Building out a lead management process is not an easy task, nor will it happen overnight.Just the sheer complexity of the process as well as not knowing what part of it to address first, can cause marketing organizations to feel overwhelmed and settle for the status quo.However, small steps can be taken to drive change which will go far to build momentum and organizational buy-in.

For organizations looking to develop an internal lead management process here are a few quick things you can do to get started.

1. Involve Sales

Many organizations look at lead management as a marketing-only exercise and begin to develop various processes in a silo with no input or collaboration from their sales counterparts. This kind of “go-at-it-alone” approach is doomed to fail as sales will not buy into anything that is just delivered or told to them. Their input, for example, on what defines a “lead” is just as important as and could differ greatly from marketing’s and needs to be considered. Knowing they are a part of the process will get sales to buy into the idea of lead management and go far in creating alignment.

2. Executive Buy-In

Getting your executives bought into the development of a lead management process is not just important, it is vital to success. They will not only control additional funding needed for resources or projects, but often times are the best route to removing any potential obstacles within or across organizations. In order to accomplish this, speak the language of revenue. Be prepared to show the amount of money the organization is losing and stands to gain by adopting a lead management process internally.

3. Know What You Don’t Know

We have seen many organizations begin to develop their own lead management process without first understanding what needs to be fixed. As a result the development of the new process is disjointed and disorganized, leaving many in the organization to question the approach and eventually abandon the project. To avoid this, start with a Lead Management Audit. An audit is an exercise that takes an honest and factual assessment of what is broken, identifies where the current gaps lie and what needs to be done to fix them. This is not about finger pointing or an exercise to assign blame, but instead one that is meant to reveal what is keeping you from improving your marketing and sales success. When conducting the audit, be sure to look at every area that impacts your demand generation practice including but not necessarily limited to marketing, sales, CRM and marketing automation technologies.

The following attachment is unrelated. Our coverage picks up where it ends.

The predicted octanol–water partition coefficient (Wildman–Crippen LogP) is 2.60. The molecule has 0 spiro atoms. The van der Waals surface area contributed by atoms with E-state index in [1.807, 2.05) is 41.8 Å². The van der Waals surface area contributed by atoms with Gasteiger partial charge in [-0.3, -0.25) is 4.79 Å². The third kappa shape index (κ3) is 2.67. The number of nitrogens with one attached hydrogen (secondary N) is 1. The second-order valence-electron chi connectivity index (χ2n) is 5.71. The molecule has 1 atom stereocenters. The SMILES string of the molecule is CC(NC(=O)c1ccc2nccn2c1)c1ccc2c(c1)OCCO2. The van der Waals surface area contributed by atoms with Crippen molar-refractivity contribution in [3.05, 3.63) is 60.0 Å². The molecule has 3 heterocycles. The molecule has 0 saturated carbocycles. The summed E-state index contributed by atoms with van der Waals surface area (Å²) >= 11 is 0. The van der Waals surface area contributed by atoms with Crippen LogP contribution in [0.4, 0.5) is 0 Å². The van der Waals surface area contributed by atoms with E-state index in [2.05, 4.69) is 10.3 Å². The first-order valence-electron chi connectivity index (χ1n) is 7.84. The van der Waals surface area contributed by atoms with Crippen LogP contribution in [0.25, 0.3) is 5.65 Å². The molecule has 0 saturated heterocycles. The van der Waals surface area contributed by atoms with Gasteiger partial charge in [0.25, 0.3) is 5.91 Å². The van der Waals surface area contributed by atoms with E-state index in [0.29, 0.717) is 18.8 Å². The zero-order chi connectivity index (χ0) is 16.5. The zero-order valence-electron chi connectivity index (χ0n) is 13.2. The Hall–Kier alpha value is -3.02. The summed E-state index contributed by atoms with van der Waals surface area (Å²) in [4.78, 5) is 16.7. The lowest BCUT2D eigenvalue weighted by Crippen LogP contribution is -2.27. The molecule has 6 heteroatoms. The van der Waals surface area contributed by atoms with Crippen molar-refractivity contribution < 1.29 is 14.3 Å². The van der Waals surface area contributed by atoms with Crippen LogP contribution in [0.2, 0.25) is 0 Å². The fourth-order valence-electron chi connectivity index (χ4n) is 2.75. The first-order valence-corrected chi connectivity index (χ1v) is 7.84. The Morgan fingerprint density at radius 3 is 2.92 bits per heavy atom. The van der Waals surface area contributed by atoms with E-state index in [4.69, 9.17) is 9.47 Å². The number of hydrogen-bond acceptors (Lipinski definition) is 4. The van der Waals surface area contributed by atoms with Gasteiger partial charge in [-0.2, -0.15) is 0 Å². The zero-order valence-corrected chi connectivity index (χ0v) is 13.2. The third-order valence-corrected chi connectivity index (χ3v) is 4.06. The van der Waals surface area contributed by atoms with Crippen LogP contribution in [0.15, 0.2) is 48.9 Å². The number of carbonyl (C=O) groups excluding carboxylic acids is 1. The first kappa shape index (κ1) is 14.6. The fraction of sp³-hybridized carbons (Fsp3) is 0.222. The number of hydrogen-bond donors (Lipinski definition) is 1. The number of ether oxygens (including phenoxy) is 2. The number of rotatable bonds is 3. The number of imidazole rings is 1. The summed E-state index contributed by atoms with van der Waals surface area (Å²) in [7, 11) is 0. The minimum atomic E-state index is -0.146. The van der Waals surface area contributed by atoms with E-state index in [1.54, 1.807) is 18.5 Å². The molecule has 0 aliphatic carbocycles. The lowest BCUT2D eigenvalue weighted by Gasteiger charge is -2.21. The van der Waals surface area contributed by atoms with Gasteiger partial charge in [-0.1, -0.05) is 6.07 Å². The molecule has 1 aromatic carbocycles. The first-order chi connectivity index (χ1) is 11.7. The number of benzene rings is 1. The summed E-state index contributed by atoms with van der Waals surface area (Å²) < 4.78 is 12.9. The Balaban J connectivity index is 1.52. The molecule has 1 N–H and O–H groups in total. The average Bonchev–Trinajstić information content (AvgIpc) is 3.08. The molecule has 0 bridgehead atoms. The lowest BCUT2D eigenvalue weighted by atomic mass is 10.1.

4. Prioritize Your Approach

Once the audit is complete there is a good chance you will have an extensive laundry list of gaps in your lead management process. The first step is prioritizing those gaps based on which will have the most impact on your organization. A good place to start is by addressing the biggest obstacles to revenue and then moving down to the least. Doing so will provide a plan on how to move to the next phase of process implementation and avoid the “boil the ocean” syndrome.

5. Get In The Right Frame of Mind

It needs to be noted that developing a process based lead management approach in your company is not an easy or overnight task. It is one that takes time, collaboration, change and a lot of effort. If you enter into lead management with the expectation that all involved will embrace change and will be completed in a matter of days you will most likely be very disappointed.

Understanding what lies ahead and being honest with what it will take will help you get through the work involved and keep a spirit of alignment through your organization.